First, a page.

Master tinkerer Ernie Adams had always wanted a race car. But who has money for a race car?
Moreover, living in a little trailer park in Harvard, Nebraska, at the time, he had no room to park one.
So, Adams, who has worked in a garage since age 16, satisfied his longing by building his very own antique dwarf car.
Over the years, his hobby would snowball massively. Now 82 and retired, Adams has an entire fleet comprised of some 15 antique dwarf cars—including several race cars—all made by his hand.
No stranger to tinkering in the shop, growing up, Adams lived just a quarter mile from the city dump, which fed his hobby. “That city dump was like a free department store for me,” he told The Epoch Times.
“At that time, they were taking gas washing machine motors off and putting electric on, and they’d throw the old motors in the dump.”
There were old bicycle and wagon parts, too, and he started deconstructing and reconstructing them and then selling his fully-functioning contraptions.
“I didn’t realize I was learning my trade back then,” he said, adding that his learning to build his own vehicles in those days came easy, because “time meant nothing, and there was no money involved.”
His motivation for building dwarf cars was fueled by watching old side-hack races, which dissatisfied him because the drivers had to slow down around corners. He would think to himself, “Put four wheels on it and a small car body and slide them corners!”
Thus, the young Adams started formulating an idea.
He recalled an old refrigerator laying in the weeds by the train tracks near his childhood house, and a miniature car popped into his mind. “I wanted an antique car and couldn’t afford one, didn’t have room for one. I picked up some refrigerators and built one,” he said.
“I saw it in my mind, you know?”
It was to be Adam’s very first dwarf car—though it wouldn’t be the last.
He didn’t follow any design specifications or particular model for the first one, but said it looks “more like a ’28 Chevy than anything else” and also that it “looked pretty decent.” He’s still got that old ’28 Chevy dwarf car today.
But Adams wasn’t satisfied with just one car; from the get-go, he had had a race car in mind.
So it was that throughout the 1980s, he pretty much sparked the whole “dwarf race car craze,” which spread nationwide, and he started making others’ miniature race car dreams come true, too.
“People started wanting them,” he said. “People started seeing them, and they were cheap. And I was helping people build them for nothing for my labor.”
“It was just a fun hobby for me.”
Adams became handy at making scaled-down versions of larger cars, imitating them to a tee. He learned to bend metal and weld; he crafted interior items, such as steering wheels and knobs on the dashboard; he even built his own tools, including his own bead roller and English wheel.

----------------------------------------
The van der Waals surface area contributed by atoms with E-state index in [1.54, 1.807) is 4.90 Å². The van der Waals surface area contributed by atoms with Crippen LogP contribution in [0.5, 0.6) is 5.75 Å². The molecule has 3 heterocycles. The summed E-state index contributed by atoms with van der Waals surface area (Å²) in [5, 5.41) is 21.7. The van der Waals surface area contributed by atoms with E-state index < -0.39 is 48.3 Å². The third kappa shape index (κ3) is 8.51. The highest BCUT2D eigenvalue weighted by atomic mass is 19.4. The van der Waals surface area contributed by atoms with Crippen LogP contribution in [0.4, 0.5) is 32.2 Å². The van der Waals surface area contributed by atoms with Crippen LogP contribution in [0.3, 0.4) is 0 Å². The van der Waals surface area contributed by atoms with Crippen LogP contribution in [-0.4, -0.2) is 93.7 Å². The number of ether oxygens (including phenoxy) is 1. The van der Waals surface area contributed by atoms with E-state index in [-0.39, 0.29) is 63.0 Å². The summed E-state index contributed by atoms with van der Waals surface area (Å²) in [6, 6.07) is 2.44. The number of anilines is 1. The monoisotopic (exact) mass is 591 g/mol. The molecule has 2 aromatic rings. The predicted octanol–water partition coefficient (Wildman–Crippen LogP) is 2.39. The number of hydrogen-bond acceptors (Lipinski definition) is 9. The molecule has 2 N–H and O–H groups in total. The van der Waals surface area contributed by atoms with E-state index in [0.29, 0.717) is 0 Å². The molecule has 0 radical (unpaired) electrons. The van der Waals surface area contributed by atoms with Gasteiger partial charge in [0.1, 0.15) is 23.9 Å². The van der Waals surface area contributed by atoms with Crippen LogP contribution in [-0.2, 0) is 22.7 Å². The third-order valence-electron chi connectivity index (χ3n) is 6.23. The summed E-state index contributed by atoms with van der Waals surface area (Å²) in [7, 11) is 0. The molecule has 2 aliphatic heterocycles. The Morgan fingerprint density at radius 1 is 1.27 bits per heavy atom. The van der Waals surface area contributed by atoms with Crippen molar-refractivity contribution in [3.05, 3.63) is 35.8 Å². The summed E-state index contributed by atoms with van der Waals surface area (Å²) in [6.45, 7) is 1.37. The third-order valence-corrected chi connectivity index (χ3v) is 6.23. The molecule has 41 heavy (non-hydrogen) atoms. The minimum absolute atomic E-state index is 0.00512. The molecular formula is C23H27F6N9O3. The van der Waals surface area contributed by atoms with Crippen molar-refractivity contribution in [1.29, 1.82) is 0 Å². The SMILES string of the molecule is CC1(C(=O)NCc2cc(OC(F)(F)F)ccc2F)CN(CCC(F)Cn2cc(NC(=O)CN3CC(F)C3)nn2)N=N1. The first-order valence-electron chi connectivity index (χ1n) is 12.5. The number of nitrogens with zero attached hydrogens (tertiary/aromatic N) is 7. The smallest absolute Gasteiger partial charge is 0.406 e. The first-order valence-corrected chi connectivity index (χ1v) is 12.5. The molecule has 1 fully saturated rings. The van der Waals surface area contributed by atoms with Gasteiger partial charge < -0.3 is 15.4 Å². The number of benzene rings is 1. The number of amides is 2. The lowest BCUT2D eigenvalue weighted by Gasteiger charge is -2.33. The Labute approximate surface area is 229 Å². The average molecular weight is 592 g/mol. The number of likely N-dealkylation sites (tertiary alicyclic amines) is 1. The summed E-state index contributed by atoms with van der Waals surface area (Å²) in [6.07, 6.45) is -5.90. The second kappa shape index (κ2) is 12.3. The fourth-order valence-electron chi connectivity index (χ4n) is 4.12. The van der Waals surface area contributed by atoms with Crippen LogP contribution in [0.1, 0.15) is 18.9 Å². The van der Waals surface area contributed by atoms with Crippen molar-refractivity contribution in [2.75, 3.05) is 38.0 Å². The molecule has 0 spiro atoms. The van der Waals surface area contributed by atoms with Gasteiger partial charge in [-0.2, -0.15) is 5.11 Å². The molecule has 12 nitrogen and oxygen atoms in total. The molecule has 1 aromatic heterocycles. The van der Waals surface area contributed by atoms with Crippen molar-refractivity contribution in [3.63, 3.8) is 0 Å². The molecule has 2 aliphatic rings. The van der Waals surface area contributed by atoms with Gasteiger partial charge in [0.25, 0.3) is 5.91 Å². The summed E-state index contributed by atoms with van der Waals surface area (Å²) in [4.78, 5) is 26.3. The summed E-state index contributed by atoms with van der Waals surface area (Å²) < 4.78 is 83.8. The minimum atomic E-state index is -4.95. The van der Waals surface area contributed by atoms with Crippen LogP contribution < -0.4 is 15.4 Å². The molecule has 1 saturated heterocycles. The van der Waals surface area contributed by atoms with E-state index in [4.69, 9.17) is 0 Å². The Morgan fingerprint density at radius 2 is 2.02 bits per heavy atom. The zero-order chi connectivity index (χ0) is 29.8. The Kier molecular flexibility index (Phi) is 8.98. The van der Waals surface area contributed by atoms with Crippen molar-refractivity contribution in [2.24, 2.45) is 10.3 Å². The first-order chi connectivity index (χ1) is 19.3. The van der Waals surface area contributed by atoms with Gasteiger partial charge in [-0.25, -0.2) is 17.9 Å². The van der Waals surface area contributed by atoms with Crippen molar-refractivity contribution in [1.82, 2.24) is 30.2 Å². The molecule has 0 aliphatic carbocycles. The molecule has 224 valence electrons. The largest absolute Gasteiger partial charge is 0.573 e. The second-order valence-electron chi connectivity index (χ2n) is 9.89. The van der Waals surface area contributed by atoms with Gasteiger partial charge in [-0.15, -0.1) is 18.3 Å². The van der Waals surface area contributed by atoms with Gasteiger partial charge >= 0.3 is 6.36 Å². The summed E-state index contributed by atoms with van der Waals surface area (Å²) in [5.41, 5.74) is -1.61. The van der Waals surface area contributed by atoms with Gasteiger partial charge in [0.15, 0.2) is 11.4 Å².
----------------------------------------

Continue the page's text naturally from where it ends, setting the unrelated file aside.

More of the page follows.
“I couldn’t afford to buy [those tools], and I just sat down and made them,” he said. “I made a better bead roller than I could have bought.”
Besides cars for the racetrack, the mechanical maverick created dwarf models that are street-legal. Those include a ’39 Chevy 2-door, a ’29 Ford Hillbilly 2-door sedan, a ’40 Mercury coupe chopped top, a ’54 Chevy 2-door Bel Air, and a ’32 Ford 3-window coupe.
But perhaps the most impressive of Adams’s fleet is his prized ’49 Mercury. “It was a well-sought-after car,” he said. “Even now people pay big money for a ’49 Mercury.”
He added that he wouldn’t sell it for any amount of money.
“No, it’s not for sale,” he said.
“That car is just exactly like the real car, inside and out—the bumpers, everything. It’s like the original: the steering wheel, the emblem on the horn button, the window cranks. All the gauges look exactly like the original—the glove box, radio, heater.”
All of these he crafted with his own two hands and homemade tools.
“The only thing different about the dash is it’s got a CD player instead of a radio,” he said. “It’s a beautiful automobile.”
The mechanic’s dwarf cars can easily handle the highway, zooming at speeds up to 100 miles per hour, while traveling as far as 200 or 300 miles on a tank of gas. They run on Honda motors installed by Adams.
Sure, it’s cozy but not uncomfortable, as Adams drops the floors down low to provide legroom aplenty.
Plus, they’re street legal; Adams, now living in Maricopa, contacted Arizona authorities and had them registered as “homemade” vehicles—as one would register a homemade trailer.
Having participated in dozens upon dozens of antique car competitions across the state and beyond, Adams boasts a wall full of trophies.
“Here’s one that’s five feet tall,” he said, pointing to one from a church car show, awarded for People’s Choice.
If Adams had to choose a favorite from among his antique beauties, it would be his ’34 Ford 2-door sedan, which he never painted but chose to let rust, thus bearing raw steel for all to see.
There are many who consider it their favorite as well.
His pride and joy features all the original levers and styling. Its door handles, dash, and everything else are just like the original.
Adams’s showroom eventually became so busy with visitors, he decided to have it registered as a legitimate museum, the Dwarf Car Museum, located 17 miles southwest of Maricopa.
“People come in here and look, and they said, ‘Oh, this is just like a museum,’” Adams told the newspaper. “So we had it legally registered as a museum in 2009.
“I think there’s probably been twenty here this morning already—or thirty?”